The purpose of this paper is to explore the concept of customer discomfort in service settings when employees and customers who share social incompatibilities, stemming from war, nationalism, religious differences or terrorism, work together in service settings.
The authors engage in triangulation research to understand how Israeli Arabs and Jews experience comfort/discomfort in services. Study 1 uses an experimental design to show how comfort differs when Israeli Jews work with Arabs and Jews in three different service settings. Study 2 employs survey methodology to explore how comfort differs among Israeli Arabs when they work with either an Arab or a Jewish employee. Study 3 uses grounded theory methodology to provide a theoretical framework that explains reasons for customer discomfort occurrence between Israel’s Arabs and Jews, its impact on customers’ attitudes and behaviors and suggestions for increasing comfort.
Israeli Arabs and Jews express various feelings of discomfort when working with each other, and Druze, in service settings. Israeli Jews express higher levels of discomfort when working with Arabs than vice versa, while Israeli Arabs express discomfort when working with Druze employees. Five strategies for increasing customer comfort are defined and developed.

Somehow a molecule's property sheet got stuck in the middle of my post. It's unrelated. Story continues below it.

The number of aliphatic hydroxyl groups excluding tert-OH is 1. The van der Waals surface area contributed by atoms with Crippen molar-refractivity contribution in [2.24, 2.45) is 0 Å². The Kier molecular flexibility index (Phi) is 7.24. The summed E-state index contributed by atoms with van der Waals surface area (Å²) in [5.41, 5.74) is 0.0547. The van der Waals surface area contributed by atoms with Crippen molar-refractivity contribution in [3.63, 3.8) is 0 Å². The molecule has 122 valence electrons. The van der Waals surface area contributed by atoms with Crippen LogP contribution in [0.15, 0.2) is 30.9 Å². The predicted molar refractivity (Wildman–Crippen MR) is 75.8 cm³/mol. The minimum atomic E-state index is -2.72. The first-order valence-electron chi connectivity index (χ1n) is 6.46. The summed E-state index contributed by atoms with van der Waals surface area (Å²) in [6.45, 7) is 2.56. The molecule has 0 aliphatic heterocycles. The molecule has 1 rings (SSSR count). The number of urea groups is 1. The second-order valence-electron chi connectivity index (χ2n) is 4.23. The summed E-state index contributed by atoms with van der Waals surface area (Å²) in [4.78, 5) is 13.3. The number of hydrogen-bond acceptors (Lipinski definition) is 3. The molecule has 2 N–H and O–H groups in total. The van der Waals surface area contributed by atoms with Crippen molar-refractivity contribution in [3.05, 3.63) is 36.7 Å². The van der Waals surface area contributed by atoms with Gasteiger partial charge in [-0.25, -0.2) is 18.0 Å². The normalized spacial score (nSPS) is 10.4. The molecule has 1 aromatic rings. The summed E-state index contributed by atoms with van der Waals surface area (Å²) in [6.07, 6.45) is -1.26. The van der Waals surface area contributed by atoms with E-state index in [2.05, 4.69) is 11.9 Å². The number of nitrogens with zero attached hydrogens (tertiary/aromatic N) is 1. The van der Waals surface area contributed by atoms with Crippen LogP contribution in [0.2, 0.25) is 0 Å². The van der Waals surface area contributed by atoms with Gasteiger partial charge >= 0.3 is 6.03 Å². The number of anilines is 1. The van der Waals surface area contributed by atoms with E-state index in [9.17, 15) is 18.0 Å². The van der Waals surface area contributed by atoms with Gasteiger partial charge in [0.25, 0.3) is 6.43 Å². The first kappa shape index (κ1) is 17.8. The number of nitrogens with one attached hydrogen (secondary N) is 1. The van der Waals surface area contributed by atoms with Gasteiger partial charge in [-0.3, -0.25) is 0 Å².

Social incompatibilities prevent many consumers and employees from experiencing comfort during service exchanges; however, managers can alleviate some of the factors that exacerbate customer discomfort.
Managers need to realize that customer discomfort leads to place avoidance and thus should implement strategies to assuage it.
Unabated service situations that result in customer discomfort may lead to customer ill-being, including fear.
This study is the first to explore customer discomfort due to social incompatibilities in depth.
Rosenbaum, M., Seger-Guttmann, T. and Mimran, O. (2018), "The role of social incompatibility in customer discomfort", Journal of Service Management, Vol. ahead-of-print No. ahead-of-print. https://doi.org/10.1108/JOSM-12-2017-0328Download as .RIS
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